Spawning sockeye salmon are seen making their way up the Adams River in Roderick Haig-Brown Provincial Park near Chase, B.C., on October 13, 2014. Salmon migrating through rivers and streams in British Columbia use all their strength, but new research says even tiny amounts of diluted bitumen weakens their chances of making it back to spawn. THE CANADIAN PRESS/Jonathan Hayward

Bitumen spill would harm B.C. salmon: study

Exposure to diluted bitumen hinders the swimming performance of salmon, causes their heart muscle to stiffen and damages their kidneys

Salmon migrating through rivers and streams in British Columbia use all their strength, but new research says even tiny amounts of diluted bitumen weakens their chances of making it back to spawn.

Exposure to diluted bitumen hinders the swimming performance of salmon, causes their heart muscle to stiffen and damages their kidneys, Sarah Alderman, a post-doctorate researcher at the University of Guelph, said in an interview.

“We’re seeing changes from molecules up to what the organ actually looks like. All of this is affecting how they can actually swim.”

Bitumen has the consistency of crumbling asphalt and doesn’t flow freely like oil. It needs to be diluted with another petroleum product for it to flow through pipelines.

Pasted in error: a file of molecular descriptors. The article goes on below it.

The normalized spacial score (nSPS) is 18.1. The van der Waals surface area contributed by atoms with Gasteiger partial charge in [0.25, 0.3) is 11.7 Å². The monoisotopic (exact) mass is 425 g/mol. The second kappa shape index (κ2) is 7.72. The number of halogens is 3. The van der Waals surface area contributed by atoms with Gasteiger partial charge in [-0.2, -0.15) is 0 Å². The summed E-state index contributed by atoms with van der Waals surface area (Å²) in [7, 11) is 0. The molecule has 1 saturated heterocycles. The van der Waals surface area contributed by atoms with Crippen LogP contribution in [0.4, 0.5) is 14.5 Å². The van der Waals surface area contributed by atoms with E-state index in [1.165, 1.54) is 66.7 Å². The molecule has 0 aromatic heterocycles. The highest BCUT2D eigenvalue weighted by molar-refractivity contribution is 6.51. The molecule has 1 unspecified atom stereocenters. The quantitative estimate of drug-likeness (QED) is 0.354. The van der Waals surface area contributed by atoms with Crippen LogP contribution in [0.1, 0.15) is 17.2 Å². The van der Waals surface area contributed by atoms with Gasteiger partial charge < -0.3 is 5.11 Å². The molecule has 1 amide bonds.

It is the main crude product flowing through Kinder Morgan’s Trans Mountain pipeline from Alberta to B.C. The capacity of the pipeline is slated to triple to 900,000 barrels a day.

No one was available from Trans Mountain for an interview. The company said in a statement that it is not familiar with the University of Guelph research, but it is committed to ensuring pipeline safety.

“Trans Mountain shares the value Canadians place on our waterways and our important salmon populations,” said the statement.

“Pipeline safety is our number one priority and, through the experience gained in 65 years of operations, Trans Mountain has developed a mature suite of programs to prevent pipeline failures and maximize the safety of the pipeline system.”

Alderman said their research and work from Simon Fraser University, based in Burnaby, B.C., and the University of British Columbia are the first studies on the impact of bitumen on salmon migration.